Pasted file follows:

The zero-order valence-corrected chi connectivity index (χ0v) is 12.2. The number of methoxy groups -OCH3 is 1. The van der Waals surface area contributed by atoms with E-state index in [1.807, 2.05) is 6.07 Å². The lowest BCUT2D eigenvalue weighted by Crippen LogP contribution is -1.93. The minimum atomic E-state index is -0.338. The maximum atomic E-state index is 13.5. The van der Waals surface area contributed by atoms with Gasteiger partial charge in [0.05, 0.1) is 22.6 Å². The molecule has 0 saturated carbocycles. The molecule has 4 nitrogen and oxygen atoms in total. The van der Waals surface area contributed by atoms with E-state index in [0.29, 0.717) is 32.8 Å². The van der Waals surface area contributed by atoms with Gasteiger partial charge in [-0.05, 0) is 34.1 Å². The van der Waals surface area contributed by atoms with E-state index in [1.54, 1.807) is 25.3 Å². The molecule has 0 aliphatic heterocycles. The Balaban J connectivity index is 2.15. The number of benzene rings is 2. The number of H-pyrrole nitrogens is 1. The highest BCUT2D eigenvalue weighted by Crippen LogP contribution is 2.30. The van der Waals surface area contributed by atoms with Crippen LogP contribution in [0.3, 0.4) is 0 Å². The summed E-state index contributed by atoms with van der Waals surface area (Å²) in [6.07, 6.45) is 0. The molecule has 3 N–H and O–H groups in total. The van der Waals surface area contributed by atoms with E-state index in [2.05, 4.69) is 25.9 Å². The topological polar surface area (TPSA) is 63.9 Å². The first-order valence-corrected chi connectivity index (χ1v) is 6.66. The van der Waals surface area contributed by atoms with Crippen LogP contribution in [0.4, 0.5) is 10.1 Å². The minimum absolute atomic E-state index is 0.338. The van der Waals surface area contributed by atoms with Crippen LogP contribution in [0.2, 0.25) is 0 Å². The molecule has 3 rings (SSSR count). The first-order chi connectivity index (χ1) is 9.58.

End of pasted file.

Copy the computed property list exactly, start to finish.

The zero-order valence-corrected chi connectivity index (χ0v) is 12.2. The number of methoxy groups -OCH3 is 1. The van der Waals surface area contributed by atoms with E-state index in [1.807, 2.05) is 6.07 Å². The lowest BCUT2D eigenvalue weighted by Crippen LogP contribution is -1.93. The minimum atomic E-state index is -0.338. The maximum atomic E-state index is 13.5. The van der Waals surface area contributed by atoms with Gasteiger partial charge in [0.05, 0.1) is 22.6 Å². The molecule has 0 saturated carbocycles. The molecule has 4 nitrogen and oxygen atoms in total. The van der Waals surface area contributed by atoms with E-state index in [0.29, 0.717) is 32.8 Å². The van der Waals surface area contributed by atoms with Gasteiger partial charge in [-0.05, 0) is 34.1 Å². The van der Waals surface area contributed by atoms with E-state index in [1.54, 1.807) is 25.3 Å². The molecule has 0 aliphatic heterocycles. The Balaban J connectivity index is 2.15. The number of benzene rings is 2. The number of H-pyrrole nitrogens is 1. The highest BCUT2D eigenvalue weighted by Crippen LogP contribution is 2.30. The van der Waals surface area contributed by atoms with Crippen LogP contribution in [0.3, 0.4) is 0 Å². The summed E-state index contributed by atoms with van der Waals surface area (Å²) in [6.07, 6.45) is 0. The molecule has 3 N–H and O–H groups in total. The van der Waals surface area contributed by atoms with E-state index in [2.05, 4.69) is 25.9 Å². The topological polar surface area (TPSA) is 63.9 Å². The first-order valence-corrected chi connectivity index (χ1v) is 6.66. The van der Waals surface area contributed by atoms with Crippen LogP contribution in [0.4, 0.5) is 10.1 Å². The minimum absolute atomic E-state index is 0.338. The van der Waals surface area contributed by atoms with Crippen LogP contribution in [0.2, 0.25) is 0 Å². The molecule has 3 rings (SSSR count). The first-order chi connectivity index (χ1) is 9.58.